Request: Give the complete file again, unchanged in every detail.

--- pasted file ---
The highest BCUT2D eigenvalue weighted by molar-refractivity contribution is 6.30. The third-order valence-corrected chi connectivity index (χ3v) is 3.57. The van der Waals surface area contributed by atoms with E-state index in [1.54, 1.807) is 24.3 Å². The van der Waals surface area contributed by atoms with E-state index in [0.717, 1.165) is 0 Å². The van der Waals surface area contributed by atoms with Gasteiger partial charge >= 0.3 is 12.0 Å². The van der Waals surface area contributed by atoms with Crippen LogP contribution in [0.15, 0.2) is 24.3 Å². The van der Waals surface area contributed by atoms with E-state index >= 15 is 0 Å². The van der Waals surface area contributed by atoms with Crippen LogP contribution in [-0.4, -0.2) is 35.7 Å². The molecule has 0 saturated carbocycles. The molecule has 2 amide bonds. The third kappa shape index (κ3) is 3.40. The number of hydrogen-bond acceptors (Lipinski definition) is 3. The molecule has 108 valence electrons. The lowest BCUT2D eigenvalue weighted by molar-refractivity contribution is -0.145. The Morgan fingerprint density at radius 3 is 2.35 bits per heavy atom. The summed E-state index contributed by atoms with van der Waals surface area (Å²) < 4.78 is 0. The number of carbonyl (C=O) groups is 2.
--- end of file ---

The highest BCUT2D eigenvalue weighted by molar-refractivity contribution is 6.30. The third-order valence-corrected chi connectivity index (χ3v) is 3.57. The van der Waals surface area contributed by atoms with E-state index in [1.54, 1.807) is 24.3 Å². The van der Waals surface area contributed by atoms with E-state index in [0.717, 1.165) is 0 Å². The van der Waals surface area contributed by atoms with Gasteiger partial charge >= 0.3 is 12.0 Å². The van der Waals surface area contributed by atoms with Crippen LogP contribution in [0.15, 0.2) is 24.3 Å². The van der Waals surface area contributed by atoms with E-state index >= 15 is 0 Å². The van der Waals surface area contributed by atoms with Crippen LogP contribution in [-0.4, -0.2) is 35.7 Å². The molecule has 0 saturated carbocycles. The molecule has 2 amide bonds. The third kappa shape index (κ3) is 3.40. The number of hydrogen-bond acceptors (Lipinski definition) is 3. The molecule has 108 valence electrons. The lowest BCUT2D eigenvalue weighted by molar-refractivity contribution is -0.145. The Morgan fingerprint density at radius 3 is 2.35 bits per heavy atom. The summed E-state index contributed by atoms with van der Waals surface area (Å²) < 4.78 is 0. The number of carbonyl (C=O) groups is 2.